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I have code that compares neighbouring lists, the second element of each list being added to it's neighbours second element if the third element of each list is 1. The code then finds the lowest of these summed pairs, and finally the lowest second element of this pair. However now I want to ignore cases where the first element of each pair is the same, such as the first two lists below.

aList = [[10564, 15, 1], [10564, 13, 1], [10589, 18, 1], [10637, 39, 1], [10662, 38, 1], [10837, 1, 1], [3, 17, 13], [7, 21, 13], [46, 26, 13]]

import sys
from operator import itemgetter
from itertools import tee, izip,ifilter

def pairwise(iterable):
    #"s -> (s0,s1), (s1,s2), (s2, s3), ..."
    a, b = tee(iterable)
    next(b, None)
    return izip(a, b)

def neighbouring_minimum(iterable):
    paired = pairwise(iterable)

    # find minimum pair by second elements summed
    minpair = min(paired, key=lambda pair: pair[0][1] + pair[1][1])  
    return min(minpair, key=itemgetter(1))

filtered = ifilter(lambda x: x[2] == 1, aList)
print neighbouring_minimum(filtered)

I am new to lambda, if I change

minpair = min(paired, key=lambda pair: pair[0][1] + pair[1][1])  

to this code below, is this the correct functionality, and is there a cleaner way to write this?

minpair = min(paired, key=lambda pair: pair[0][1] if (pair[0][0] != pair[1][0]) else pair[0][1] + pair[1][1] )  
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1 Answer 1

You have your logic inverted; you are returning pair[0][1] if the first elements of the pair are unequal. Invert the condition:

minpair = min(paired, key=lambda pair: pair[0][1] if pair[0][0] == pair[1][0] else pair[0][1] + pair[1][1])  

But, do note that the summed pairs are likely to be greater in value than any single value is going to be. For your example, your logic would return 15, which is definitely lower than any other neighbour sum you generate for your example input:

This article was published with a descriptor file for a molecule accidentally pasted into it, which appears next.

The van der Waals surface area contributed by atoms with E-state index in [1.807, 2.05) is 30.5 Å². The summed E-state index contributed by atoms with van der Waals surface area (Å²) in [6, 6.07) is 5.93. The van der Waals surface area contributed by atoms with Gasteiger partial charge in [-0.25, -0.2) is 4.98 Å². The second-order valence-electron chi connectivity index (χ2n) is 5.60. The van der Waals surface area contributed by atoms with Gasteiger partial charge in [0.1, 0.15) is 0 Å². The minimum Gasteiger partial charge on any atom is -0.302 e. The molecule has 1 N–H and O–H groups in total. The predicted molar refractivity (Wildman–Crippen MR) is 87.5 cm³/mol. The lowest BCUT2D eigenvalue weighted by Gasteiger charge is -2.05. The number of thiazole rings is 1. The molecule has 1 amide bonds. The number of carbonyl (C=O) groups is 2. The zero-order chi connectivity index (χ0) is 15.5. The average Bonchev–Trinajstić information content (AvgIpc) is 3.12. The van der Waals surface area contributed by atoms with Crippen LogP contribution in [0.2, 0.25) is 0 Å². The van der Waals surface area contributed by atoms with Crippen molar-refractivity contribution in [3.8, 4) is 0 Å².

>>> map(lambda pair: pair[0][1] if pair[0][0] == pair[1][0] else pair[0][1] + pair[1][1], pairwise(aList))
[15, 31, 57, 77, 39, 18, 38, 47]

The above sample shows you what values the lambda generates, and 15 would win as the minimum, hands down.

To ignore pairs where the first element is the same, you should instead return float('inf'):

minpair = min(paired, key=lambda pair: pair[0][1] + pair[1][1] if pair[0][0] != pair[1][0] else float('inf'))  

float('inf') (positive infinity) is always going to be higher than any summed pair, so min() will not consider that specific pair.

Now the output is:

>>> map(lambda pair: pair[0][1] + pair[1][1] if pair[0][0] != pair[1][0] else float('inf'), pairwise(aList))
[inf, 31, 57, 77, 39, 18, 38, 47]

and the pair totalling 18 will be picked.

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2  
float('int') is more generic (for ints/floats etc... and always greater than any value except itself) –  Jon Clements Apr 22 '13 at 9:12
    
Thanks I knew something was up even though I was getting the right result. –  Paul Apr 22 '13 at 9:12
1  
@JonClements: ah, yes, float('inf'), not int. :-) I get a sense of deja vu here.. –  Martijn Pieters Apr 22 '13 at 9:13
    
I take it either of those values would realistically do :D thanks! –  Paul Apr 22 '13 at 9:15

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